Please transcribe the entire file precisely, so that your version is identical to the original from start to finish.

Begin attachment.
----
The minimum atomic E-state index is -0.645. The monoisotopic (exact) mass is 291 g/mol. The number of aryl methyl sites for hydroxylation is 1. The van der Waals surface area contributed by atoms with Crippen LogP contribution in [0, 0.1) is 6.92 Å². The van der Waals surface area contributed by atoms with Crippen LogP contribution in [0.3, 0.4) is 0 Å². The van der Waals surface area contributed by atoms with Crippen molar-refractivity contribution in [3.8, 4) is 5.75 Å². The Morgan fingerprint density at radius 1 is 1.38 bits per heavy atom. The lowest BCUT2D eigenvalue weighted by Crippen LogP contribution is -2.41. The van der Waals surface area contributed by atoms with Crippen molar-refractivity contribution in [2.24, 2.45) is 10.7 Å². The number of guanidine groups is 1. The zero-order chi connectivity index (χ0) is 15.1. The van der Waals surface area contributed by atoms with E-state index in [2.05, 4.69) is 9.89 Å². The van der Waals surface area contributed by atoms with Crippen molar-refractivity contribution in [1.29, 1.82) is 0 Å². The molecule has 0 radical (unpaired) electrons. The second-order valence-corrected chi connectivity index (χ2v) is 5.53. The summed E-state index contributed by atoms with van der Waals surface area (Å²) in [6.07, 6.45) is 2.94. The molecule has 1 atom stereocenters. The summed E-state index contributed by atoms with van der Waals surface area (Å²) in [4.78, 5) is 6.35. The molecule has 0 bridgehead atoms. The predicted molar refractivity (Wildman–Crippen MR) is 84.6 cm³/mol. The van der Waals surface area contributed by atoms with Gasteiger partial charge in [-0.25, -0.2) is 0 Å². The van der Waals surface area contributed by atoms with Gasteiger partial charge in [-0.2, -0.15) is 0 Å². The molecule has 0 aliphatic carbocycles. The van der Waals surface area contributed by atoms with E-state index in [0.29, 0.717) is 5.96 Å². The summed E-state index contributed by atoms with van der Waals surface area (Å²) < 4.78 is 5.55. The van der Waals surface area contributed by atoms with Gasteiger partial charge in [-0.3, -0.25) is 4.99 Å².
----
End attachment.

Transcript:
The minimum atomic E-state index is -0.645. The monoisotopic (exact) mass is 291 g/mol. The number of aryl methyl sites for hydroxylation is 1. The van der Waals surface area contributed by atoms with Crippen LogP contribution in [0, 0.1) is 6.92 Å². The van der Waals surface area contributed by atoms with Crippen LogP contribution in [0.3, 0.4) is 0 Å². The van der Waals surface area contributed by atoms with Crippen molar-refractivity contribution in [3.8, 4) is 5.75 Å². The Morgan fingerprint density at radius 1 is 1.38 bits per heavy atom. The lowest BCUT2D eigenvalue weighted by Crippen LogP contribution is -2.41. The van der Waals surface area contributed by atoms with Crippen molar-refractivity contribution in [2.24, 2.45) is 10.7 Å². The number of guanidine groups is 1. The zero-order chi connectivity index (χ0) is 15.1. The van der Waals surface area contributed by atoms with E-state index in [2.05, 4.69) is 9.89 Å². The van der Waals surface area contributed by atoms with Crippen molar-refractivity contribution in [1.29, 1.82) is 0 Å². The molecule has 0 radical (unpaired) electrons. The second-order valence-corrected chi connectivity index (χ2v) is 5.53. The summed E-state index contributed by atoms with van der Waals surface area (Å²) in [6.07, 6.45) is 2.94. The molecule has 1 atom stereocenters. The summed E-state index contributed by atoms with van der Waals surface area (Å²) in [4.78, 5) is 6.35. The molecule has 0 bridgehead atoms. The predicted molar refractivity (Wildman–Crippen MR) is 84.6 cm³/mol. The van der Waals surface area contributed by atoms with Gasteiger partial charge in [-0.25, -0.2) is 0 Å². The van der Waals surface area contributed by atoms with Gasteiger partial charge in [-0.2, -0.15) is 0 Å². The molecule has 0 aliphatic carbocycles. The van der Waals surface area contributed by atoms with E-state index in [0.29, 0.717) is 5.96 Å². The summed E-state index contributed by atoms with van der Waals surface area (Å²) < 4.78 is 5.55. The van der Waals surface area contributed by atoms with Gasteiger partial charge in [-0.3, -0.25) is 4.99 Å².